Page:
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Wealth Management

Investing Money

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Learn how to invest your money

Our range of investment options can help get you where you want to be—no matter what your retirement plans and savings goals are.

Five investing tips


Put your money in a registered savings plan

An RRSP is a registered plan where you can invest your money. When you contribute to an RRSP, you reduce your taxable income while saving for retirement. Your funds can even be used to buy a first home or further your education (some conditions apply).

You might also want to think about investing in a TFSA or an RESP. A TFSA lets you grow your savings tax-free, while an RESP is a great way to save for your children's education—the government will match your contribution by 20% to 40%.

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Little by little

Try to contribute to your savings on a regular basis rather than waiting until the end of the year. We recommend setting up automatic withdrawals in your bank account as if you were paying a bill. Transfer the funds into an RRSP, an RESP or an TFSA—small investments can really add up!

Are you wondering how long you need to save for to reach a specific goal? Use our savings calculator.

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Diversify your investments

Some investments may perform well in the short term but carry more risk, while others may generate lower returns but guarantee a stable income. A good investment strategy involves investing in a range of securities so your portfolio performs well overall.

Not sure which securities to choose? Start by identifying your investor profile based on your risk tolerance, goals, and investment horizon. Answer seven easy questions to find out.

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Get expert advice

Did you know that National Bank doesn't just offer financial products and solutions—it also places a team of experts at your disposal to help you manage your money. Advisors can help you manage your wealth, choose the right investments and start saving, even if you have a modest budget. Meet with an advisor today!

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Keep your cool

Don't try to time the market and don't panic if your investments drop in value. These ups and downs are a normal part of investing.

It's also a good idea to consult an advisor so you don't make snap decisions you'll regret.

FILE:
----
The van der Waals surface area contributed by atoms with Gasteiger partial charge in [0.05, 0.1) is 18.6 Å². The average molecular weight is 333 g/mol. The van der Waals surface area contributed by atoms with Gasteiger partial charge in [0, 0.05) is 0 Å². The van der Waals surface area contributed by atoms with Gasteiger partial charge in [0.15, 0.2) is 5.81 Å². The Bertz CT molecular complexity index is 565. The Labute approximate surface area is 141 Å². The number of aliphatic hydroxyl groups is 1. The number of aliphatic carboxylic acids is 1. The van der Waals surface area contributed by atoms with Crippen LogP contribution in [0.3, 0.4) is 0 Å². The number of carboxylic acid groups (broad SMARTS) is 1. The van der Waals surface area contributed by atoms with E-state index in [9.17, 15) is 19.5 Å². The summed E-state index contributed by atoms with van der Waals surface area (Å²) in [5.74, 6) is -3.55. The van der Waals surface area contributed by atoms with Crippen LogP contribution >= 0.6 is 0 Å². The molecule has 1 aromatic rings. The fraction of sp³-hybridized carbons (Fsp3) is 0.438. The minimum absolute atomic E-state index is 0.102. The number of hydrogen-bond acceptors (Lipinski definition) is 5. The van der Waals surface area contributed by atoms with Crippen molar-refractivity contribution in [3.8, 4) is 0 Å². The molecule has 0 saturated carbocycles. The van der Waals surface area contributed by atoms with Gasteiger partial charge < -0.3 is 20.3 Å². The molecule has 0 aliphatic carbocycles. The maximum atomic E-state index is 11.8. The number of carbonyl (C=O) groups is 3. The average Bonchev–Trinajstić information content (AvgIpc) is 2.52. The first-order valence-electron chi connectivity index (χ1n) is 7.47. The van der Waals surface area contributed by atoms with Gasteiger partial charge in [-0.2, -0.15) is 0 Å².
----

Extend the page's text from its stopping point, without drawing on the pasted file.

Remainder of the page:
If you'd like to know more about investing on the stock market, the NBDB platform has tools and resources to help you navigate the investment world. Visit the site to learn more.

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Little details that matter

Government grants for RESPs

Canada Education Savings Grant (CESG)

  • Maximum amount: $7,200 over the lifetime of the plan for each child born after 1997
  • Beneficiary age limit: 17 years old
  • Grants are equivalent to 20-40% of annual contributions (based on family income), up to a maximum of $500 per year per beneficiary
  • Unused grants can be carried forward at a rate of one per year (up to a total of $1,000 in grants per year)
  • You can only claim one year's worth of unused grants at a time. This means that the maximum annual contribution eligible for grants is $5,000. This contribution will earn you the maximum grant of $500 for the current year and $500 of unused grants from a previous year.

Quebec Education Savings Incentive (QESI)

  • Maximum amount (received as a tax credit): $3,600
  • Beneficiary age limit: 18 years old
  • The basic amount is equivalent to 10% of net annual contributions to the plan, up to $250 per child per year.

Canada Learning Bond (CLB)

  • Maximum amount: $2,000
  • Beneficiary age limit: 15 years old
  • Grant for children from low-income families born after 2004
  • $500 paid in the first year and $100 paid in subsequent years where the family meets income criteria.

Other provincial education savings incentives

Certain other provinces, including Saskatchewan and British Columbia, offer additional grants.

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